22 February 2012

Crisis of (non-)Leadership at Toronto City Hall

Yesterday’s decision to oust now-former TTC Chief General Manager, Gary Webster, signals a potentially disastrous new twist in the incumbency of Mayor Rob Ford. Let me state up-front that I’m no fan of the current mayor and most of his policies. I’m also no fan of Mr. Webster’s style of technocratic leadership of the Toronto Transit Commission, nor his brinkmanship and inability to engage appropriately with the Amalgamated Transit Union. But those subjective opinions on the men involved have nothing to do with my deep concern over what this foolhardy decision means for the future of our city.

The firing-without-cause is explained by Councillor (and TTC Commissioner) Frank DiGorgio as follows: “Excellence in bureaucracy isn’t defined like excellence in private enterprise … . Excellence in a bureaucracy … is the ability to put forth the positions that are consistent with those adopted by the mayor.

Sadly, what Mr. DiGorgio describes is not “excellence,” but rather the root of problems in traditional, dysfunctional bureaucracies. These sorts of bureaucracies are the mindless, non-learning organizations that tend to repeat their past mistakes, in which “accountability” is a euphemism for blame and witch-hunts, whose leaders behave like Alice-in-Wonderland Red Queens—the sort of petty tyrants whose only response is “off with their heads” when s/he doesn’t get her or his way. Such bureaucracies operate under the myth that the leader is all-knowing, all-wise, and (at least in the context of the organization) all powerful. Said leader – who necessarily believes this myth – too often suffers under the delusion that afflicted the fabled Emperor whose unfortunate sartorial choices left him considerably exposed for all to see.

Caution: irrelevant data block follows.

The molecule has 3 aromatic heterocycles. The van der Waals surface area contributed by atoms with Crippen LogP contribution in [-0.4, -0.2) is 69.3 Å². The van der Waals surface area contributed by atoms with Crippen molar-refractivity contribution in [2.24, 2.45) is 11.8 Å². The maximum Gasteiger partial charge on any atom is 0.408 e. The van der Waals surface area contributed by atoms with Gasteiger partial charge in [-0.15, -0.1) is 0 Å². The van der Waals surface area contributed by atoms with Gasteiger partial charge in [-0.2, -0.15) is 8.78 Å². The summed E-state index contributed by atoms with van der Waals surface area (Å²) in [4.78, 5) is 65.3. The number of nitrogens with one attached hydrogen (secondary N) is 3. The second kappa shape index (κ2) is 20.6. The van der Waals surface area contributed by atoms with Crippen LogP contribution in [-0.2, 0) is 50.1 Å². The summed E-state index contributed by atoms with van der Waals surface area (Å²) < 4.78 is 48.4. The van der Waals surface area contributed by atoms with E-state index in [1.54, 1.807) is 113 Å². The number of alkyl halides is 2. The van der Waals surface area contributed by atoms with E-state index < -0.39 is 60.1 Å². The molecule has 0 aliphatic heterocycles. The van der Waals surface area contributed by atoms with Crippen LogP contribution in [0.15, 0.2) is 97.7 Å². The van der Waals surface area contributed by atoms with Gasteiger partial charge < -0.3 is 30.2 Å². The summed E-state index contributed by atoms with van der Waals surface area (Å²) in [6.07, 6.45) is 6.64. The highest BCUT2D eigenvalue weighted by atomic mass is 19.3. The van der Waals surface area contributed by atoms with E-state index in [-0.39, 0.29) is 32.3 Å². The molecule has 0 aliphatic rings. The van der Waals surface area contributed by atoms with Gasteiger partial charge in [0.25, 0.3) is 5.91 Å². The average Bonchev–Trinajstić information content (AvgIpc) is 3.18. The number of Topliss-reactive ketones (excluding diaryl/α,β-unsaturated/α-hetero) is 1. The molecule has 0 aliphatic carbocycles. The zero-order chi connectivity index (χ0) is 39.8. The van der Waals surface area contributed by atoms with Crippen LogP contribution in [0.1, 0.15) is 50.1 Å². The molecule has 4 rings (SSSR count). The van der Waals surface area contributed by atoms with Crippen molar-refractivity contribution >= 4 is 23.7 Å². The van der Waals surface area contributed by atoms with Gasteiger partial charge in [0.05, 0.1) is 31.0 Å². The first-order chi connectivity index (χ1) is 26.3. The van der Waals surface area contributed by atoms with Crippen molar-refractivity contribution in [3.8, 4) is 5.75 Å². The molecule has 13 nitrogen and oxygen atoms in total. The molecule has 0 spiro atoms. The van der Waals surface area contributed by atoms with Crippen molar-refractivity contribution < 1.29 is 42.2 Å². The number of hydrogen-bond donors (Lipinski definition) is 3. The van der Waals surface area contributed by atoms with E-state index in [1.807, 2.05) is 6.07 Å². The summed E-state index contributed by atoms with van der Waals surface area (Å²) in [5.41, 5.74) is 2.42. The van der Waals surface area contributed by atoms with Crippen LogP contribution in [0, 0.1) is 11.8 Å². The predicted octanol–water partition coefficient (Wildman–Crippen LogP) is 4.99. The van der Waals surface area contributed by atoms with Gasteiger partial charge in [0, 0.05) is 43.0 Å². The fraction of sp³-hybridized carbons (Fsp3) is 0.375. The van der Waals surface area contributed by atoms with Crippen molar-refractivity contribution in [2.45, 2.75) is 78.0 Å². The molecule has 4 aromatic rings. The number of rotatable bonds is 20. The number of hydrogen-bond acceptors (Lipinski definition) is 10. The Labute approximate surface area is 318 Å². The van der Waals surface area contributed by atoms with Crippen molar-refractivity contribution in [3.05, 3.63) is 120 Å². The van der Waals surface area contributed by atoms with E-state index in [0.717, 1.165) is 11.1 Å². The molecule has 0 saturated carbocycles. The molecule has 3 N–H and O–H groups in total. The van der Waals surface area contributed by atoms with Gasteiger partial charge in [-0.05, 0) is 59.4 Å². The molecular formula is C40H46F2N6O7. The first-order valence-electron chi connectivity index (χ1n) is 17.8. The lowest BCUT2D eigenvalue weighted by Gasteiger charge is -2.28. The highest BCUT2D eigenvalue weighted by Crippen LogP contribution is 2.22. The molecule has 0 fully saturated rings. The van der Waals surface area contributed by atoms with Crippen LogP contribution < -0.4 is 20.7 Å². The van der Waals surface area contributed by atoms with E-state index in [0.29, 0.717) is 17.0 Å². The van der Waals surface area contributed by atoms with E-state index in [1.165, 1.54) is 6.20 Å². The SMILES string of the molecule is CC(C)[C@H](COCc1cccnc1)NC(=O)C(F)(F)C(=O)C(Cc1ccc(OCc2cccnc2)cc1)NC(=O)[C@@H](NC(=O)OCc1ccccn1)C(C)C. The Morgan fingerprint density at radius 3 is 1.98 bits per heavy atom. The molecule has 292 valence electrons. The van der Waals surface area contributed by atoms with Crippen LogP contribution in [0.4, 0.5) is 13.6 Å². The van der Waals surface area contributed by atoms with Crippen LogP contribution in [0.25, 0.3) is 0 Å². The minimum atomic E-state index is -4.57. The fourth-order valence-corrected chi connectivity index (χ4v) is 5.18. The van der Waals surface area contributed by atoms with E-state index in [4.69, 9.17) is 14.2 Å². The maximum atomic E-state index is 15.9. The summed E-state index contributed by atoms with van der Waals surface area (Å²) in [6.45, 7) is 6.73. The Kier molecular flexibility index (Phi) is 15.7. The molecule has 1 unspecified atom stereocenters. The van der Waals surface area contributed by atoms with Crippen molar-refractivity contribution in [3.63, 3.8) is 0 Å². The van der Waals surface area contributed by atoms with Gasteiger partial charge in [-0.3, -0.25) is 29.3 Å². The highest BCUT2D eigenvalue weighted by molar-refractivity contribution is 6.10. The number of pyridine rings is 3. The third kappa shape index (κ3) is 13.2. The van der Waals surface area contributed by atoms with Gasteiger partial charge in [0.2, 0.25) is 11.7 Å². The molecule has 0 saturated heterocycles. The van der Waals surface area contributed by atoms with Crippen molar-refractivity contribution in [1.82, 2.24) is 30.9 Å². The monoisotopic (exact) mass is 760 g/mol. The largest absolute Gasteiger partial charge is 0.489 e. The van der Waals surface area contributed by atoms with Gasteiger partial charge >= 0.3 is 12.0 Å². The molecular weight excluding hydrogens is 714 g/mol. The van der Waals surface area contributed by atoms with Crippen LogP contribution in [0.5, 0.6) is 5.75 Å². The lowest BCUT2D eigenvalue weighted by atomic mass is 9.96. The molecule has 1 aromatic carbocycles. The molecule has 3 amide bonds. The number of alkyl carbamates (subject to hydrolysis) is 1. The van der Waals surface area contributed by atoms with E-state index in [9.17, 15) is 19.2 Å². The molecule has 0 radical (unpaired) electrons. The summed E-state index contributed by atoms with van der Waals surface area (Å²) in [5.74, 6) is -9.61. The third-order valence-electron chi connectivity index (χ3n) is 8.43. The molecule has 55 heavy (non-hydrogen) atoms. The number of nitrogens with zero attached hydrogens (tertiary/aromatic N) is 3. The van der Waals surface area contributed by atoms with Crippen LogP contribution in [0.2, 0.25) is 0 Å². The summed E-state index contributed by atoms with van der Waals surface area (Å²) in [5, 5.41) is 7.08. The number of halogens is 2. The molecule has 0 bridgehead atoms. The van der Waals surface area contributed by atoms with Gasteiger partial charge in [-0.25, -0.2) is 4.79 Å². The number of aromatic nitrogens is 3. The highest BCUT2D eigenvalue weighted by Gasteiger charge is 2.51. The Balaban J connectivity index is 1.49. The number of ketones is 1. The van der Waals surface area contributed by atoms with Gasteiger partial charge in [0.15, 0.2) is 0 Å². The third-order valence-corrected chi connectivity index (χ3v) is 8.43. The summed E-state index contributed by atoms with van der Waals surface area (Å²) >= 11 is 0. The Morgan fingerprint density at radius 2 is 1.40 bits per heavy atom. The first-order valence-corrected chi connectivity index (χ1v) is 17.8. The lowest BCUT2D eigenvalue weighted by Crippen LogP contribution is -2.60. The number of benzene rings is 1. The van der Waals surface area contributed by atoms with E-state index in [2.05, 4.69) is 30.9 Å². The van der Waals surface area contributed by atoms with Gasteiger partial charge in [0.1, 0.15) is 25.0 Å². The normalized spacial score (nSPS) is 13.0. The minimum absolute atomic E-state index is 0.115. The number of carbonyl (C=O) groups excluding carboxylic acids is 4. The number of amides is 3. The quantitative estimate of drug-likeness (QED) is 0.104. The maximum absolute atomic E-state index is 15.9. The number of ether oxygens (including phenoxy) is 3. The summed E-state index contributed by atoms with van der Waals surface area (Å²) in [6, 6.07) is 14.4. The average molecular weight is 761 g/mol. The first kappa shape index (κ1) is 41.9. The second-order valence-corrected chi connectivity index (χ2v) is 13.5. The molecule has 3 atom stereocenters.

In the public sector, the role of staff (so-called bureaucrats), including senior/executive staff, is to provide the subject matter expertise and reasoned analysis that can give good guidance to the elected representatives, so that they can make the types of well-informed decisions the public (supposedly) elected them to make. What we want as citizens is for political considerations to be left out of the complicated and complex analysis of situations, for the circumstances to be presented as fairly and – dare I say it – objectively as possible. It’s the politicians role to add the political dimension, to justify decisions taken when proposed policy is at odds with reasoned analysis, and to ultimately be accountable to the electorate for those decisions. To insist, as Mr. DiGorgio and Councillors Vince Crisanti, Cesar Palacio, Denzil Minnan-Wong and Norm Kelly did, that the role of the civil service is to provide only analysis that conforms with the mayor’s desires and whims is to create a smoke-screen behind which cowardly politicians may hide when decisions are misguided, ill-informed, or simply turn out wrong for the benefit of the city and its citizens.

What Mr. Webster’s principled stand in providing his best analysis and honest opinion did was to say to the (political) Commissioners, “if you want to decide on an alternative course of action after hearing this analysis, I cannot in good conscience provide your cover; you must take the responsibility.” What the (political) Commissioners accomplished yesterday was to put a freezing chill on honest analysis by the municipal civil service. The message is clear: “If your analysis disagrees with the Mayor’s (uninformed-by-facts) opinions, your livelihood is at risk.” A culture of fear-induce sycophants does not a healthy, well-run, thriving city make. Certainly it does not demonstrate Mayor Ford’s vaunted “respect for the taxpayer.”

This is not leadership. This is abdication of responsibility. Sadly, would-be Emperor Ford – sans clothes – will not abdicate his role.

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